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Kalispell councilors step down after judge orders election redo

by CARL FOSTER
Daily Inter Lake | February 22, 2024 12:00 AM

A pair of Kalispell city councilors stepped aside Tuesday night to let officials determine how best to proceed after a judge annulled the elections of both.

“We are in uncharted waters,” City Manager Doug Russell said, with Councilor Kari Gabriel and Councilor Sam Nunnally physically departing the dais.

Flathead County District Court Judge Robert Allison ruled Feb. 16 that a clerical error resulting in incorrect ballots going out to some voters in Kalispell could have changed the outcome in two of four city council races held in November. His order came at the behest of county Clerk and Recorder Debbie Pierson, whose office was behind the mistake, which stemmed from using outdated ward boundaries to distribute ballots.

In Ward 1, incumbent Gabriel beat out challenger Wes Walker by 80 votes, but 124 incorrect ballots were cast in that race. In Ward 2, incumbent Nunnally topped rival Gabriel Dillon by 109 votes with 155 incorrect ballots cast, according to court documents.

Allison allowed the other two city councilor elections to stand. Sid Daoud ran unopposed in Ward 4 and incumbent Ryan Hunter beat his challenger by more votes than the total number of incorrect ballots cast in his Ward 3 race.

Although the ruling provided some clarity for city and county officials, who have grappled with the error since its discovery in the days immediately before the Nov. 7 election, municipal officials are still determining a path forward.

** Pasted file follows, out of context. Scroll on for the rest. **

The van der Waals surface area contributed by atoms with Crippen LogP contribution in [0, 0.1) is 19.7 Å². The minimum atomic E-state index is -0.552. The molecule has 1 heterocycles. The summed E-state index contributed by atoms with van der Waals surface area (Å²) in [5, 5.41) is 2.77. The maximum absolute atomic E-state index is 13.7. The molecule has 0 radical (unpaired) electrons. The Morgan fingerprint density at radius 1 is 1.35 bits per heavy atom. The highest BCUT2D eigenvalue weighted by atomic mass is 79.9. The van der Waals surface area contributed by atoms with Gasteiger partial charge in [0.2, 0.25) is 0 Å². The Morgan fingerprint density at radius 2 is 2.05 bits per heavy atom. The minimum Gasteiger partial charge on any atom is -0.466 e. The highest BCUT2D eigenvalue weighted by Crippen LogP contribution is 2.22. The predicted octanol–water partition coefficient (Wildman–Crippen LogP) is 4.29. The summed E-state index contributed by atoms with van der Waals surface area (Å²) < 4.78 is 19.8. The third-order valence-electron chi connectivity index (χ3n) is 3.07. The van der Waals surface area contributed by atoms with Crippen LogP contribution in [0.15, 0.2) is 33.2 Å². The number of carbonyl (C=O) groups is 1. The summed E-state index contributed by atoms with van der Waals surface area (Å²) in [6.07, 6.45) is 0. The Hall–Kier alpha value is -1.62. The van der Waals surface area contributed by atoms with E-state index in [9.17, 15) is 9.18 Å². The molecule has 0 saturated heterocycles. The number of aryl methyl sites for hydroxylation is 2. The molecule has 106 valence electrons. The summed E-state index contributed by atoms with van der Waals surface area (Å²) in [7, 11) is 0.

Russell said that the ruling could have created two vacancies on Council, though that remained unclear. Were that the case, state law would require Council to fill the vacancies within 30 days with the seats going on the next general municipal election ballot, he said.

Russell said he hoped to have more clarity in the near future. In the meantime, Gabriel and Nunnally agreed to stay on the sidelines, he said.

“… We've asked Council members Nunnally and Gabriel to remove themselves from the dais just in case of a procedural issue with the courts and potentially putting votes in jeopardy,” Russell said.

STILL, THE Council of five — with Mayor Mark Johnson absent — approved the city staff’s prioritized list of infrastructure projects eligible for funding through the State-Local Infrastructure Partnership Act.

Municipal officials placed an effort to inventory and replace the city’s lead service lines, at an overall cost of about $250,000, at the top of their list. They followed with a roughly $453,306 street and drainage repair project on Meridian Court; an estimated $750,000 sewer main sliplining project; and a roughly $633,950 repair project along Ninth Street East.

Council’s decision followed a public hearing that included Margaret E. Davis asking that the body consider adding an HVAC replacement project at the Northwest Montana History Museum to the list. Davis serves as the museum’s executive director.

Fixing the system would prevent frozen pipes and flooding — which could threaten the museum’s collection — in the future, she said.

But Russell indicated that the museum, like the Conrad Mansion, must fend for itself when it comes to maintenance. The groups behind the local institutions agreed to foot the bill for upkeep when the buildings were leased from the city, he told Council.